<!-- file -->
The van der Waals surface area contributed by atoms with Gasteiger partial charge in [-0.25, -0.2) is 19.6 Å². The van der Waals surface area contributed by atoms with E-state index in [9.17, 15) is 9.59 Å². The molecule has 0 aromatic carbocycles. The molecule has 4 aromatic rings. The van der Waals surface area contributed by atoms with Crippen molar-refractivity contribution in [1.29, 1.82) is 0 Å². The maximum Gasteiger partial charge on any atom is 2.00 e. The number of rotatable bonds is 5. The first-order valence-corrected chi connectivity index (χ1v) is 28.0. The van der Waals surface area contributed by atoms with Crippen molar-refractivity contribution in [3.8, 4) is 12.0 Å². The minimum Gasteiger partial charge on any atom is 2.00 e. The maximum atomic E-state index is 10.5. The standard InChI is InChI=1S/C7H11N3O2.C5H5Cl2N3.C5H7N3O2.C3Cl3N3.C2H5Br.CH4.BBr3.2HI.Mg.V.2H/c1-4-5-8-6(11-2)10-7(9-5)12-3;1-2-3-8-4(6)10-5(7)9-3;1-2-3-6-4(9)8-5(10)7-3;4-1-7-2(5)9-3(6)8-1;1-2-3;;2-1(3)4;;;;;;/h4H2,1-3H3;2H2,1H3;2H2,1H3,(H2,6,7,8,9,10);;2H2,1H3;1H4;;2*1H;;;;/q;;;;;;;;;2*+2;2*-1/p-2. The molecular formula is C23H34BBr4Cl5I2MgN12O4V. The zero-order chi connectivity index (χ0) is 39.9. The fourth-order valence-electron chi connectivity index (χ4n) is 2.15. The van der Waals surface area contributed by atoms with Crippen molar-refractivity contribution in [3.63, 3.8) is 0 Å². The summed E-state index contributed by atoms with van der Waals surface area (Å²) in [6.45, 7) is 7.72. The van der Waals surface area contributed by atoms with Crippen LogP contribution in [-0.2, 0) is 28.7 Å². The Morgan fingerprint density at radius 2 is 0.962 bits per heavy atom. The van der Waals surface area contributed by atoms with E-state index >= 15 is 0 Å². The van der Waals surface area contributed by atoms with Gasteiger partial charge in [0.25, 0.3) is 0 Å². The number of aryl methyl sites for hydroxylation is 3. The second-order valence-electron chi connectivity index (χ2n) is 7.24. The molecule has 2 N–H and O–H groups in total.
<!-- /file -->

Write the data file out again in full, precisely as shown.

The van der Waals surface area contributed by atoms with Gasteiger partial charge in [-0.25, -0.2) is 19.6 Å². The van der Waals surface area contributed by atoms with E-state index in [9.17, 15) is 9.59 Å². The molecule has 0 aromatic carbocycles. The molecule has 4 aromatic rings. The van der Waals surface area contributed by atoms with Crippen molar-refractivity contribution in [1.29, 1.82) is 0 Å². The maximum Gasteiger partial charge on any atom is 2.00 e. The number of rotatable bonds is 5. The first-order valence-corrected chi connectivity index (χ1v) is 28.0. The van der Waals surface area contributed by atoms with Crippen molar-refractivity contribution in [3.8, 4) is 12.0 Å². The minimum Gasteiger partial charge on any atom is 2.00 e. The maximum atomic E-state index is 10.5. The standard InChI is InChI=1S/C7H11N3O2.C5H5Cl2N3.C5H7N3O2.C3Cl3N3.C2H5Br.CH4.BBr3.2HI.Mg.V.2H/c1-4-5-8-6(11-2)10-7(9-5)12-3;1-2-3-8-4(6)10-5(7)9-3;1-2-3-6-4(9)8-5(10)7-3;4-1-7-2(5)9-3(6)8-1;1-2-3;;2-1(3)4;;;;;;/h4H2,1-3H3;2H2,1H3;2H2,1H3,(H2,6,7,8,9,10);;2H2,1H3;1H4;;2*1H;;;;/q;;;;;;;;;2*+2;2*-1/p-2. The molecular formula is C23H34BBr4Cl5I2MgN12O4V. The zero-order chi connectivity index (χ0) is 39.9. The fourth-order valence-electron chi connectivity index (χ4n) is 2.15. The van der Waals surface area contributed by atoms with Crippen molar-refractivity contribution in [3.63, 3.8) is 0 Å². The summed E-state index contributed by atoms with van der Waals surface area (Å²) in [6.45, 7) is 7.72. The van der Waals surface area contributed by atoms with Crippen LogP contribution in [-0.2, 0) is 28.7 Å². The Morgan fingerprint density at radius 2 is 0.962 bits per heavy atom. The van der Waals surface area contributed by atoms with E-state index >= 15 is 0 Å². The van der Waals surface area contributed by atoms with Gasteiger partial charge in [0.25, 0.3) is 0 Å². The number of aryl methyl sites for hydroxylation is 3. The second-order valence-electron chi connectivity index (χ2n) is 7.24. The molecule has 2 N–H and O–H groups in total.